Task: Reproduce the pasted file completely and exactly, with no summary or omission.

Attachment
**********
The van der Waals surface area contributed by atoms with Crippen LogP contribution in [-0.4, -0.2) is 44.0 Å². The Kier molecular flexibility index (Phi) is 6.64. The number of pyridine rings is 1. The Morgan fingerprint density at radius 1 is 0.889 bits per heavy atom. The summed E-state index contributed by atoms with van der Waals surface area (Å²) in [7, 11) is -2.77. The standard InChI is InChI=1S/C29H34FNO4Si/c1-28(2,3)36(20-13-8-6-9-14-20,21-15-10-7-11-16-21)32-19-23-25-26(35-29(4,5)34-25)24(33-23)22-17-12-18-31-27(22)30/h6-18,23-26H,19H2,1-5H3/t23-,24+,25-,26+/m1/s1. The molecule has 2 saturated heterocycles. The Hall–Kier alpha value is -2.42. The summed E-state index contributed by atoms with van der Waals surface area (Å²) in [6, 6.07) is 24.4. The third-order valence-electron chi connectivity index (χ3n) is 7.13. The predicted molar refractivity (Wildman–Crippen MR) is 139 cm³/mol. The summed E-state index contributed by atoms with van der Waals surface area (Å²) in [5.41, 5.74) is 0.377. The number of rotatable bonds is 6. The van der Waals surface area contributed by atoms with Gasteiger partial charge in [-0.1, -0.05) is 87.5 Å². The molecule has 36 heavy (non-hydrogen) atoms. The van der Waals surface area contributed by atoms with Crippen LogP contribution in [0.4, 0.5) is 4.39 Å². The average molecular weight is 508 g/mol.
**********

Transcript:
The van der Waals surface area contributed by atoms with Crippen LogP contribution in [-0.4, -0.2) is 44.0 Å². The Kier molecular flexibility index (Phi) is 6.64. The number of pyridine rings is 1. The Morgan fingerprint density at radius 1 is 0.889 bits per heavy atom. The summed E-state index contributed by atoms with van der Waals surface area (Å²) in [7, 11) is -2.77. The standard InChI is InChI=1S/C29H34FNO4Si/c1-28(2,3)36(20-13-8-6-9-14-20,21-15-10-7-11-16-21)32-19-23-25-26(35-29(4,5)34-25)24(33-23)22-17-12-18-31-27(22)30/h6-18,23-26H,19H2,1-5H3/t23-,24+,25-,26+/m1/s1. The molecule has 2 saturated heterocycles. The Hall–Kier alpha value is -2.42. The summed E-state index contributed by atoms with van der Waals surface area (Å²) in [6, 6.07) is 24.4. The third-order valence-electron chi connectivity index (χ3n) is 7.13. The predicted molar refractivity (Wildman–Crippen MR) is 139 cm³/mol. The summed E-state index contributed by atoms with van der Waals surface area (Å²) in [5.41, 5.74) is 0.377. The number of rotatable bonds is 6. The van der Waals surface area contributed by atoms with Gasteiger partial charge in [-0.1, -0.05) is 87.5 Å². The molecule has 36 heavy (non-hydrogen) atoms. The van der Waals surface area contributed by atoms with Crippen LogP contribution in [0.4, 0.5) is 4.39 Å². The average molecular weight is 508 g/mol.